Which UK newspaper is most blog-friendly?

I posted up a “wordle”or tag cloud of all speeches given by the UK’s political leaders at their national conventions over the last three weeks – US readers might be used to wordles but they are unknown in the UK so far.

There is no point doing that without putting a comment on the blogs of the national papers to drive traffic to my site. I managed to do just that within an hour for both Prime Minster Gordon Brown and opposition leader David Cameron. The result was an instant spike in traffic.

So, from the process, which UK national newspaper is the biggest friend to the blogger? Which one encourages links and collaboration? Which one respects the people formerly know as the audience, as Jay Rosen put it?

Numero uno certainly goes to the Guardian. You have to be logged into the Guardian to leave a comment, like most newspapers in both the UK and US, but the process is pretty straightforward. I had done so previously so I managed to get my comment up within 20 minutes of political columnist Michael White posting his blog.

Surely the most important sign that a newspaper takes people’s comments seriously is that you can leave the URL of your blog on any comment? And, you can replace the anonymous avatar with your own photo? Neither of these is possible. The Guaridan, instead, is set up so that you click from the person’s name to a small profile which can include the blog address. There is no option to upload your own photo.

I managed to cut and paste the URL of the posting directly into the text. There is a “link” tab which turns the URL into a hyperlink for any chosen word. I overlooked this so my posted comment looked really unprofessional with the full URL of my posting blaring out. I alerted the Guardian’s moderator through the “abuse” button and he had soon deleted it, allowing me to upload a new one with the URL embedded nicely.

Traffic landed on my site immediately. The following day, the WordPress dashboard showed that traffic had come from several different parts of the Guardian. It was as if the moderator had spotted a popular comment and had then placed it in several areas of the site. Nice touch, I thought, making the guy not just a moderator but also a community editor.

Nombre dos is The Telegraph. I was put off linking the wordle of Brown’s speech, intimidated by the names of some of the commentators- “Gay Mafia”, “The Orange Party” – but I bit my lip when it came to David Cameron’s speech. The politician and newspaper theoretically share similar views so I was going to have to use it this time.

The first problem was where to find the blogs – there is no sign from the main navigation and search does not produce anything. Instead you must scroll to the bottom of the page to find the word “blog”. Interestingly the newspaper makes a distinction between “commentators” and “blogs”. Both can be written by staff journalists but the former refers to words in the paper, the latter on the website  – very old media.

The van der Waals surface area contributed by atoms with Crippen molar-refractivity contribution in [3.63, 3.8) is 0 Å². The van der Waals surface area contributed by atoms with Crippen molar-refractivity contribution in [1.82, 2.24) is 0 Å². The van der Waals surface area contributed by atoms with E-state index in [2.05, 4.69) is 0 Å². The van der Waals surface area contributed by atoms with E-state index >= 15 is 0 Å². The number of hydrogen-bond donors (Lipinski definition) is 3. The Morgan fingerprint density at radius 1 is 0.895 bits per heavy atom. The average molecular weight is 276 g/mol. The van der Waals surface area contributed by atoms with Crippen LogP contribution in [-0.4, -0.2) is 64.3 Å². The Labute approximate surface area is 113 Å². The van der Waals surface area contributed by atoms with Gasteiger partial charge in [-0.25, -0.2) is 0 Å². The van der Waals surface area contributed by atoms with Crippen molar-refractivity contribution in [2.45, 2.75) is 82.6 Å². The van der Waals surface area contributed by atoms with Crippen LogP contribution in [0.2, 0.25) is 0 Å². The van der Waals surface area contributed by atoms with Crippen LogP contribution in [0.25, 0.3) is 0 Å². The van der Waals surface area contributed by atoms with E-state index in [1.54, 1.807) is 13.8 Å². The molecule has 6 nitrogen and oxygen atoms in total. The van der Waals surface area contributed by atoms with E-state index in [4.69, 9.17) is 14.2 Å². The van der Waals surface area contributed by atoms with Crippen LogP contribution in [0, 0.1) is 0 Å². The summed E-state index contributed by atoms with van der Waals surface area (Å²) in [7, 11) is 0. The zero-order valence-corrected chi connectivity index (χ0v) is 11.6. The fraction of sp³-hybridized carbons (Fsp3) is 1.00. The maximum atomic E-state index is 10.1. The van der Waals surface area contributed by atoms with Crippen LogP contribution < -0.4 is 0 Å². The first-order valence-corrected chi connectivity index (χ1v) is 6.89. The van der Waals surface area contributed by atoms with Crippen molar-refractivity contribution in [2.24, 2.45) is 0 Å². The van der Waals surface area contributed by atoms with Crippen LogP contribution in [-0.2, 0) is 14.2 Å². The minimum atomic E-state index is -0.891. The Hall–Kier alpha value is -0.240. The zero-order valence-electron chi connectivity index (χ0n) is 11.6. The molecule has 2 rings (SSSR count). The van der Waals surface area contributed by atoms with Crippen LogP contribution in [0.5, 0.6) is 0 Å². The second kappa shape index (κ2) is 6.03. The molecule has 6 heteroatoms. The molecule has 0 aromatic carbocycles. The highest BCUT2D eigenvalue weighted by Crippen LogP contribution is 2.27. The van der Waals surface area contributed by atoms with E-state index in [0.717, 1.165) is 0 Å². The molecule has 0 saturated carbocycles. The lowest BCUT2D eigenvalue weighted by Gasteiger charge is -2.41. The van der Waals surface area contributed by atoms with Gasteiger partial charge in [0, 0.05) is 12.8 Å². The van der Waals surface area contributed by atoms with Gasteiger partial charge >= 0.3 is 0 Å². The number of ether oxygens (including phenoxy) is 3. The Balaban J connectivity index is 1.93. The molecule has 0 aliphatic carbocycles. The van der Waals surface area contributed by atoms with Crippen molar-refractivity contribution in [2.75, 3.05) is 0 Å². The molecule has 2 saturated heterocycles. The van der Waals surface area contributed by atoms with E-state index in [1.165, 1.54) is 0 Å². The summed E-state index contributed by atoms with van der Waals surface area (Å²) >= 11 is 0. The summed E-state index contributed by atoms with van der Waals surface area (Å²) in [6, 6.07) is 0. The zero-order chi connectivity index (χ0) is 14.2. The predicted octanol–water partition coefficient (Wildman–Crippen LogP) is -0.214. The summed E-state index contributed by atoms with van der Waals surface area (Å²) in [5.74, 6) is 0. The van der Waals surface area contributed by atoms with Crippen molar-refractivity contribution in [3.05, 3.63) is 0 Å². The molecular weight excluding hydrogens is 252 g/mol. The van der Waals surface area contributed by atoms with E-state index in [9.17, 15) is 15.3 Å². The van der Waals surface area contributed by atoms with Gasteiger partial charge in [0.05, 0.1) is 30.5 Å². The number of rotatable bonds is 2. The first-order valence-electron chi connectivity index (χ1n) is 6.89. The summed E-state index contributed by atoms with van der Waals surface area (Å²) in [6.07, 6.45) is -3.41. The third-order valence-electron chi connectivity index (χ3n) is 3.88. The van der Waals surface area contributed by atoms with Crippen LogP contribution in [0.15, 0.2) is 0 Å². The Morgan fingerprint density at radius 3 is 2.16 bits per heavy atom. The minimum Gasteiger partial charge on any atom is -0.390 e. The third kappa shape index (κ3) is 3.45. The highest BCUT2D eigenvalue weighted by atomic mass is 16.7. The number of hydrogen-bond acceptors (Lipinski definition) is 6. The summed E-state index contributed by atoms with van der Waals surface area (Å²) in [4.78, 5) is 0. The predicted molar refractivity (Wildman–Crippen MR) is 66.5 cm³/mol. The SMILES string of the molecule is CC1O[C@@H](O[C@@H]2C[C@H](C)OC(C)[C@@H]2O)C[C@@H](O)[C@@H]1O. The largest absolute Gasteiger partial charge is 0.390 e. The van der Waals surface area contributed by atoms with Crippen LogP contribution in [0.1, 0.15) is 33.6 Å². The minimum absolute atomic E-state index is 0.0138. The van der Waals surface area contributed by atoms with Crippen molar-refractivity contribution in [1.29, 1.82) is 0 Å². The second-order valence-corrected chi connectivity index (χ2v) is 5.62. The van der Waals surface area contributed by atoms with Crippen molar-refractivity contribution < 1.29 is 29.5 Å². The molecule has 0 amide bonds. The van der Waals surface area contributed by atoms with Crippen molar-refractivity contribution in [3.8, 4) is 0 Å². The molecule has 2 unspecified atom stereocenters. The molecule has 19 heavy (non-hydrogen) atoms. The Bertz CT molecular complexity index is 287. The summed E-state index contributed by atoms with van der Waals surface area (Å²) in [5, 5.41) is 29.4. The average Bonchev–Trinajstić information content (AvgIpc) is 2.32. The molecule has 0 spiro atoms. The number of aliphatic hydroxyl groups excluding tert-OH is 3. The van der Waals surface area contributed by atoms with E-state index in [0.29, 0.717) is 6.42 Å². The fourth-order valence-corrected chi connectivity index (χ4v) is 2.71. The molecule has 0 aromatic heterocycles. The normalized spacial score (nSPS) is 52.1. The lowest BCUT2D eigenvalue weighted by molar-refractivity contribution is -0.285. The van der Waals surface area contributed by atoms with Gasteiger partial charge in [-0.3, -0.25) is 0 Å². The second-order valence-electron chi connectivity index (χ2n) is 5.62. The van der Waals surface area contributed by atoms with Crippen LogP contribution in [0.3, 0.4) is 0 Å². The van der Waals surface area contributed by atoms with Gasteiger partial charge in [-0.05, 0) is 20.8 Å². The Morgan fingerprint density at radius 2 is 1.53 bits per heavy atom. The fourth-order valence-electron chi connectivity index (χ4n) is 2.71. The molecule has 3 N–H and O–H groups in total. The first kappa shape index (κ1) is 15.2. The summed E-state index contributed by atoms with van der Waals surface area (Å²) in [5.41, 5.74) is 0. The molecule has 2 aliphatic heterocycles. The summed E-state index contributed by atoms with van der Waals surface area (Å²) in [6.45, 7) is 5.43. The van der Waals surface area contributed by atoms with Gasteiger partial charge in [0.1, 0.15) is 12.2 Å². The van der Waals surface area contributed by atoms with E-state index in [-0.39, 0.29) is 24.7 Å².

Again, like the Guardian, I was expected to fill in a profile –  “My Telegraph”. Your comment links back to this – so yet again no direct link back to my blog. You could at least post your own photo unlike the Guardian. I can imagine strategy meetings at The Telegraph where the concept of a profile for every reader seemed a really good way of harvesting readers’ details and keeping them on board. Today, it feels just like another of those old media concepts – controlling the readers rather than collaborating.

Finally I got to comment on a post by Gerald Warner, again placing the URL to my own blog within the comment. Traffic was good but not as good as for Brown. Indeed if my WordPress dashboard was the UK general public, Brown would win the next election by a margin of 3:1.

Last must be the Times. This paper manages to place a limit of no more than two comments on any story. What is that about?

So, in conclusion, from my “rigorous” research, not one of the three national papers really gets blogging. The Guardian and Telegraph try but without the functionality of being able to link directly to a commentator’s blog, they are really staying “stuff you” to one of the core principles of blogging – that is linking.

As for traffic generators, of course they are brilliant. I certainly do not dwell in the world of UK politics but it did not stop me attracting lilly-livered pinko Guardian readers or suited-and-booted Telelgraph readers to this little blog during the political convention season!

Which companies help bloggers the most? 28 September 2008

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About John Welsh

John Welsh has spent his entire working life in business-to-business media, first traditional publishing, having edited three magazines over 14 years, and, second, exhibitions since 2007. He started this blog on 22 June 2008 and ended it on 18 May 2010.
This entry was posted in Blogs, Newspaper business, Social media, Wordles and tagged , , , , , . Bookmark the permalink.

One Response to Which UK newspaper is most blog-friendly?

  1. timothy says:

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    Shukoor Ahmed ran for a seat in the Maryland House of Delegates in 1998, after coming to America a decade earlier from Hyderabad, India. Campaigning door-to-door, he was surprised so many voters did not know who represented them!

    After his race ended slightly short of victory, he took advantage of his Master’s degree in Computer Technology and Political Science to build StateDemocracy.org, a website he launched in 2001 to connect citizens and lawmakers. His website’s motto encapsulated its mission:

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